— -- Like many people with autism, Andrew D'Eri had a hard time finding a job.
Then, his father, a veteran entrepreneur, and older brother, who had recently finished business school, had an idea: What if they opened business employed mostly by people with autism?
"We wanted to build ... an example big and bold and out there that other companies could go ahead and want to emulate," Andrew's brother Tom D'Eri, 25, told ABC News, adding that they wanted to find a business that would educate the community by putting autistic employees in front of the customers.
First, the D'Eris did their research, and determined that unemployment is common among people with autism not because they lack skills but because society views autistic individuals as people to be sympathetic toward rather than valuable people with different skills. About 1 in 68 people has autism spectrum disorder, according to the Centers for Disease Control and Prevention.
“Typically people with autism are really good at structured tasks, following processes, attention to detail,” Tom D’Eri said in video on YouTube. “So we saw that they’re really important skills that people with autism have that make them, in some case, the best employees you can have.”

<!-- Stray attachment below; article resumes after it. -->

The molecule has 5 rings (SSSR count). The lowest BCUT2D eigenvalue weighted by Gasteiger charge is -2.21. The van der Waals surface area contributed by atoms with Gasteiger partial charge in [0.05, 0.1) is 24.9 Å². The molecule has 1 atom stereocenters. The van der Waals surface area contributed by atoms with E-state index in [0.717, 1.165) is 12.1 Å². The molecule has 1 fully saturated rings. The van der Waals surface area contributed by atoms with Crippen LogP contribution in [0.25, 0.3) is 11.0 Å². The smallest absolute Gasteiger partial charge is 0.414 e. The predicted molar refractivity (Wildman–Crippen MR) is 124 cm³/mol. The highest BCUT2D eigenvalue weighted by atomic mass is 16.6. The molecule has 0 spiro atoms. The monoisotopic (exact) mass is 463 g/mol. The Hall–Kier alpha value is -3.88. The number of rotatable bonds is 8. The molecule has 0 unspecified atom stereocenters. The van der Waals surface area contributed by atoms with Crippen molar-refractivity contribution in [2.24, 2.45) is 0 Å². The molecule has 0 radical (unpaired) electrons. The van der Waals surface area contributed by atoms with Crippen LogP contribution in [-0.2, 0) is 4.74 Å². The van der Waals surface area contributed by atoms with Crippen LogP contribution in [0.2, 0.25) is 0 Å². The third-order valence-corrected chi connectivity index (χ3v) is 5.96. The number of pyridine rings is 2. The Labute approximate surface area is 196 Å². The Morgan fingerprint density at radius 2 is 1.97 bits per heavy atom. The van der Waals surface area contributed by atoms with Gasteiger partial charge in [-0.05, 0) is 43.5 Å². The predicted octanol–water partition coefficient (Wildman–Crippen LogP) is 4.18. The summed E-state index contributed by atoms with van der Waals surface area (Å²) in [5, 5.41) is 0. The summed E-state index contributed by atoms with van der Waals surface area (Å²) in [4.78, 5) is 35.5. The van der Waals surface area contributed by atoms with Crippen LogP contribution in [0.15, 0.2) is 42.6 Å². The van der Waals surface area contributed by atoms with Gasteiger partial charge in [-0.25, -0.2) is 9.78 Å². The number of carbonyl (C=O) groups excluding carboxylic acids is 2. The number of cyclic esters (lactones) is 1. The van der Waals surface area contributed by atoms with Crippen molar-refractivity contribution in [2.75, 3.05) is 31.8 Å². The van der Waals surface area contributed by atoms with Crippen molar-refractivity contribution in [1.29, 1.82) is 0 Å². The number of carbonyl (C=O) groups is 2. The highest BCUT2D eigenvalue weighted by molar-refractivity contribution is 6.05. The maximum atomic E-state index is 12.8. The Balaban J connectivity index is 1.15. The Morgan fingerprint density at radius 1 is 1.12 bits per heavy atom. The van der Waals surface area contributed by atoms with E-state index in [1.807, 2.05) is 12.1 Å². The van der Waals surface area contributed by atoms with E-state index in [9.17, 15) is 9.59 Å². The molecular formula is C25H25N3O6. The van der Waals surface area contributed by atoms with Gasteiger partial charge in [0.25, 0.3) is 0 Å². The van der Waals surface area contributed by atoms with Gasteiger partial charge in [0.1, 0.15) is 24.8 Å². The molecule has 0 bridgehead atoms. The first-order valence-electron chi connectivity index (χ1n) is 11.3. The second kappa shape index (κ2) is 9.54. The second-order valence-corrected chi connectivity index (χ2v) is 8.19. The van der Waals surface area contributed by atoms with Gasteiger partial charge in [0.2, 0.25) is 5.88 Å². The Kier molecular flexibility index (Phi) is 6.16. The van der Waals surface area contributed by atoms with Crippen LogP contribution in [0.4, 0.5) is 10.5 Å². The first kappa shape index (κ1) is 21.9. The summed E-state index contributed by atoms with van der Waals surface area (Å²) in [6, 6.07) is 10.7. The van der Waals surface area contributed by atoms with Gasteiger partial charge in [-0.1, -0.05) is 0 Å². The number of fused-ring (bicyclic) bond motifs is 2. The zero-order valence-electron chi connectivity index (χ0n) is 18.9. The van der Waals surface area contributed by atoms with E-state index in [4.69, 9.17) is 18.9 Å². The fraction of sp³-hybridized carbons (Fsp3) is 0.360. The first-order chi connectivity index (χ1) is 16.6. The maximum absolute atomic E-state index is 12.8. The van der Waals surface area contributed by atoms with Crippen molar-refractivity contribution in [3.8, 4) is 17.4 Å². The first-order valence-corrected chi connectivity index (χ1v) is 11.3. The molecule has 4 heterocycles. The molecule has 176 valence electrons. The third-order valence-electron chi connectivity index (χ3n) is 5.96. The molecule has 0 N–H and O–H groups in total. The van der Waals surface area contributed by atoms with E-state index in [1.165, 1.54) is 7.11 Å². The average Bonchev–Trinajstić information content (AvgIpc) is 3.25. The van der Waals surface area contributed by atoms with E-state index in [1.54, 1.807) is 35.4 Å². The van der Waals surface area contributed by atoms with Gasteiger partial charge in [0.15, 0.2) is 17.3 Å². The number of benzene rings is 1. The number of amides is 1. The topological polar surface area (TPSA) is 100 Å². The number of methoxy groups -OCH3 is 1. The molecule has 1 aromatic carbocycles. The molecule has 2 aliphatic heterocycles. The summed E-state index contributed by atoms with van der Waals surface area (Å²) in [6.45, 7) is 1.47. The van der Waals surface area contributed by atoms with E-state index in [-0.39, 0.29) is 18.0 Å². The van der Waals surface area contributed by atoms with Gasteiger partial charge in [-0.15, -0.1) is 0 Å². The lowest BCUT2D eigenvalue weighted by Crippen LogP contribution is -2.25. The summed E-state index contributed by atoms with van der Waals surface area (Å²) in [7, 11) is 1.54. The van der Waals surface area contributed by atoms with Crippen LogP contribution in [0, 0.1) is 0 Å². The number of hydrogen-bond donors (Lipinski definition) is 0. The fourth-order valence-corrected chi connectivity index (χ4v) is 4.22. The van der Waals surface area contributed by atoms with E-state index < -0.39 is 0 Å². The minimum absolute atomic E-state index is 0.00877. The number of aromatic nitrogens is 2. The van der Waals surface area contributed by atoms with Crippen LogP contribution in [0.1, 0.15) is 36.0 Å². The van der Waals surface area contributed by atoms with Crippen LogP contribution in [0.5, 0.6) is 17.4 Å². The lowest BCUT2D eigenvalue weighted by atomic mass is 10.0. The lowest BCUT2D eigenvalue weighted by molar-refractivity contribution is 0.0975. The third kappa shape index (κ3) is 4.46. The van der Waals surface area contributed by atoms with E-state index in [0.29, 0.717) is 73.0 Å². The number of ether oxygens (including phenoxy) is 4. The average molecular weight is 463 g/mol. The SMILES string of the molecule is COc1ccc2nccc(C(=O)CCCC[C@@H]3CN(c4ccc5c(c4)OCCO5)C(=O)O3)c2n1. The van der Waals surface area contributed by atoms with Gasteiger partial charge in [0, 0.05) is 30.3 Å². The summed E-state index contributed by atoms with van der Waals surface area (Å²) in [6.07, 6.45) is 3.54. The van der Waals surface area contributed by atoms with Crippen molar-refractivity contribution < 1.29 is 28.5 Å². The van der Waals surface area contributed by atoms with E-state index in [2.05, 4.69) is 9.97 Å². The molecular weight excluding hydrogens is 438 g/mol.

They opened the Rising Tide Car Wash in Parkland, Florida, in 2013, and today they employ 35 autistic men and women, D'Eri said.
It was Andrew's first job, and though he didn't like it at first, D'Eri said he started noticing positive changes three weeks later. Andrew, 24, had issues with empathy and trying new things in the past, but when his father offered him a bite of a new food -- his father's chicken and portobello mushroom sandwich -- he tried it and then courteously asked to split it when his dad offered him the whole sandwich.
"Typically, that wouldn't happen," Tom D'Eri said, adding that Andrew also helped people with bags on a plane for the first time after starting work. "There were noticeable differences in his behavior. He was willing to try new things, wanting to empathize more. These are things any family with an autistic child will say, those are really rare things."
And since many autistic people are bullied in high school, he said working at the car wash helped them build confidence.
"They come to us with very little purpose and very little hope for their future," D'Eri said in the video. "But once they start working with us they start getting positive reinforcement of doing a good job, a customer being happy, getting a tip, that really starts to open them up."